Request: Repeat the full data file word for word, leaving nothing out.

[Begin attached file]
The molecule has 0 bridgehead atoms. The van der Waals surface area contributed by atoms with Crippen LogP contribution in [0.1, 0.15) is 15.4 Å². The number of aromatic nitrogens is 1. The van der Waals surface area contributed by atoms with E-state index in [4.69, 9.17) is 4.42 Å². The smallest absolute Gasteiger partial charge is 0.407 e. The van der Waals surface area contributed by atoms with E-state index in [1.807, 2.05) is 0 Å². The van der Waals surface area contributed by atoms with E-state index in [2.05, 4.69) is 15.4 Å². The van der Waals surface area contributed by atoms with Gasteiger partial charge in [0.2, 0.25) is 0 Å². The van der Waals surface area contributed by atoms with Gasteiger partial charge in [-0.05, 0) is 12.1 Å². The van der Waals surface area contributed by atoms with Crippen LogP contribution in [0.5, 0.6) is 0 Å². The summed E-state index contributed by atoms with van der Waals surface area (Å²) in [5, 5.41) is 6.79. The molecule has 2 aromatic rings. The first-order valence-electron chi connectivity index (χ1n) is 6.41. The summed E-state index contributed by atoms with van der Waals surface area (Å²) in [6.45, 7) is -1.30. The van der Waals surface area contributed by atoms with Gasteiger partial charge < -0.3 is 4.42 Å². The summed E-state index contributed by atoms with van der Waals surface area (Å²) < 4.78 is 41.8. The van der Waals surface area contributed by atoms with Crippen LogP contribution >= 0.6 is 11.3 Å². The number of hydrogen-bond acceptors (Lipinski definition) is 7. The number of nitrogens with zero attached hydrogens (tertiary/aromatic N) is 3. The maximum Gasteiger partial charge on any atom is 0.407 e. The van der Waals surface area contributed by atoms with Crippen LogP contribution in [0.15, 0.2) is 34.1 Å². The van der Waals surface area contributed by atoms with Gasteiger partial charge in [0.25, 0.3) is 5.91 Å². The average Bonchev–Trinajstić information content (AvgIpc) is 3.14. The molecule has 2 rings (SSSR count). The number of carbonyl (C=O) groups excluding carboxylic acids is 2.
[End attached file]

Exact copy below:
The molecule has 0 bridgehead atoms. The van der Waals surface area contributed by atoms with Crippen LogP contribution in [0.1, 0.15) is 15.4 Å². The number of aromatic nitrogens is 1. The van der Waals surface area contributed by atoms with E-state index in [4.69, 9.17) is 4.42 Å². The smallest absolute Gasteiger partial charge is 0.407 e. The van der Waals surface area contributed by atoms with E-state index in [1.807, 2.05) is 0 Å². The van der Waals surface area contributed by atoms with E-state index in [2.05, 4.69) is 15.4 Å². The van der Waals surface area contributed by atoms with Gasteiger partial charge in [0.2, 0.25) is 0 Å². The van der Waals surface area contributed by atoms with Gasteiger partial charge in [-0.05, 0) is 12.1 Å². The van der Waals surface area contributed by atoms with Crippen LogP contribution in [0.5, 0.6) is 0 Å². The summed E-state index contributed by atoms with van der Waals surface area (Å²) in [5, 5.41) is 6.79. The molecule has 2 aromatic rings. The first-order valence-electron chi connectivity index (χ1n) is 6.41. The summed E-state index contributed by atoms with van der Waals surface area (Å²) in [6.45, 7) is -1.30. The van der Waals surface area contributed by atoms with Gasteiger partial charge < -0.3 is 4.42 Å². The summed E-state index contributed by atoms with van der Waals surface area (Å²) < 4.78 is 41.8. The van der Waals surface area contributed by atoms with Crippen LogP contribution >= 0.6 is 11.3 Å². The number of hydrogen-bond acceptors (Lipinski definition) is 7. The number of nitrogens with zero attached hydrogens (tertiary/aromatic N) is 3. The maximum Gasteiger partial charge on any atom is 0.407 e. The van der Waals surface area contributed by atoms with Crippen LogP contribution in [0.15, 0.2) is 34.1 Å². The van der Waals surface area contributed by atoms with Gasteiger partial charge in [0.25, 0.3) is 5.91 Å². The average Bonchev–Trinajstić information content (AvgIpc) is 3.14. The molecule has 2 rings (SSSR count). The number of carbonyl (C=O) groups excluding carboxylic acids is 2.